What is the difference between a high-performing organization and one that’s barely afloat? Is the metric of high performance always profitability or market share growth? As much as these measures are important, they are not holistic enough to highlight an organization’s sustainable success.

Financial growth may be achieved through short- to medium-term tactics or driven by inorganic growth, however, sustainable success is usually driven by a highly energized workforce that has a shared vision and operates in an organization designed to enable the strategy. In these companies, employees know how their work is contributing to the overall strategy, and they also know how their work impacts others, both inside and outside the organization. The question is, how do such high – performing organizations come into being?

In this rapidly changing work environment, effective leadership thinks strategically, promotes engagement, focuses on accountability and delivers results. Most of which are unfortunately not taught in business school, and so the gap must be bridged through niche management training. However, in recent times most L&D functions are fixated on catering to soft skills for leadership and management styles. As important as these are, it is crucial to not forget technical transformational skills – namely, designing a winning strategy; redesigning your organization to become agile and withstand turbulent work environments and, of course, cultivating the right culture and people to maximize productivity and performance. We have observed that executives well versed in these three areas (strategy, organization design and culture) outperform their peers by 20 to 30%.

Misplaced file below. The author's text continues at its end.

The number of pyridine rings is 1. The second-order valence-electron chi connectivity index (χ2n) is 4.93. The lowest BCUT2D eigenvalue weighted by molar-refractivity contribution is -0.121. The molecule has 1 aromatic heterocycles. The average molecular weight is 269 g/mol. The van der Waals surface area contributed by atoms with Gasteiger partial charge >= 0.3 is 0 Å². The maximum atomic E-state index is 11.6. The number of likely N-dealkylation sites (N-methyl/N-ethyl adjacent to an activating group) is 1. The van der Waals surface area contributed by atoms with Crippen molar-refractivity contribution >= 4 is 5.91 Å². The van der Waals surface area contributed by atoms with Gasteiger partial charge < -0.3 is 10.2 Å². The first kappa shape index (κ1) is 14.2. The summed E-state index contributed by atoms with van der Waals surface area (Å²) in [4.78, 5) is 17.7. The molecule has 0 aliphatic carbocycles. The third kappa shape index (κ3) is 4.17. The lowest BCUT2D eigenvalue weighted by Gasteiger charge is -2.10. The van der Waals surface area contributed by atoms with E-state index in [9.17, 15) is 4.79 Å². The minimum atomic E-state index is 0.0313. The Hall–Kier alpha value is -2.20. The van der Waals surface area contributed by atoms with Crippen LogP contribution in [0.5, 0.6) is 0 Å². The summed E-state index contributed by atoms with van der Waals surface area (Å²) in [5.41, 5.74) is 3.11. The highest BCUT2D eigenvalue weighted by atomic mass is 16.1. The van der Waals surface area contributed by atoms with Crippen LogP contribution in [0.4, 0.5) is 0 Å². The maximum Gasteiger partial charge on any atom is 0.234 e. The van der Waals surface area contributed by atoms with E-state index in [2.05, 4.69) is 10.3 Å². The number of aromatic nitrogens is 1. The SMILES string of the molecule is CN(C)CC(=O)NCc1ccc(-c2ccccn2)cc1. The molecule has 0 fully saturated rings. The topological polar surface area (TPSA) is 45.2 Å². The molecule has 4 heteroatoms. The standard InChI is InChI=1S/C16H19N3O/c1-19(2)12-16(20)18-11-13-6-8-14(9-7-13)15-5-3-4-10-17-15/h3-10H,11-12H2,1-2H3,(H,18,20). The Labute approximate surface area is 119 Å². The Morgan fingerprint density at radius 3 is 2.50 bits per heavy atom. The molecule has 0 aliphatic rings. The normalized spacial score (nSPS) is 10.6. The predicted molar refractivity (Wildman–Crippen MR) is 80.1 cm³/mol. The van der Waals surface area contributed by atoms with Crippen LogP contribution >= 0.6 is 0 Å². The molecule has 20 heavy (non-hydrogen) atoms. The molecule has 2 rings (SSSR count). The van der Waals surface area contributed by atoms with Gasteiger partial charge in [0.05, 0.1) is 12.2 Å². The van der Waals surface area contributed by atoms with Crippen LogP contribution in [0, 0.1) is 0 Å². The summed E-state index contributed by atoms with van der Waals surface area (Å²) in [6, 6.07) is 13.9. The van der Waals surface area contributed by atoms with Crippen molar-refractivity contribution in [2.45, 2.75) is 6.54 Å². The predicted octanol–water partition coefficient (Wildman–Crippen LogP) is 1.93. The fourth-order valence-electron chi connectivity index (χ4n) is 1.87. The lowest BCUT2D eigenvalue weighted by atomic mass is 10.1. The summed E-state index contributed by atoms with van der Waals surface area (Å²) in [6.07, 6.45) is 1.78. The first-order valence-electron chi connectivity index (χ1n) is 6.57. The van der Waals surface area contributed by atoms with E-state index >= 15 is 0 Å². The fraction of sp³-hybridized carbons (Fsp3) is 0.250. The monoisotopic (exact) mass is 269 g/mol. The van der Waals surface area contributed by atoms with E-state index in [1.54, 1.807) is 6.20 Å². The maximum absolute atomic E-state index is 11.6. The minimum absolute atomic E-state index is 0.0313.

Dwelling further into strategy, Harvard Business Review research estimates that 90% of businesses fail to meet their strategic targets … why is that? Well, the problem may be because 50% of executives spend no time at all thinking about business strategy and 90% of employees don’t deeply know or understand the company’s strategy. Imagine this: Your senior manager is in the driving seat carrying passengers (the employees). A rash driver, not knowing when to hit breaks or which turn to take is sure to crash the car along with the passengers in it. An organization is likely to suffer the same fate without its leaders knowing which direction to go in and when to pause and take crucial decisions.

This is because, often, managers become preoccupied with operational tasks, whereby achieving short-term goals but neglecting the longer-term strategy for sustainable development. To help leaders think long term, consider training them on the following:

  • Strategy: Developing a shared vision and strategy, where the goals surrounding customer segmentation, product optimization and supply-chain management are shared objectives and problems of business heads.
  • Organization Design: Creating strategically focused cross-functional integrated teams who do not view management issues from their individual perspectives, but rather see it as a collective problem that needs to be tackled. Train leaders to develop organization structures that are agile and drive high performance.
  • Culture: Leadership’s role in creating a sense of urgency, shaking people out of their comfort zones to accept that there is a need for change, while driving behavioral change that supports organizational health and growth.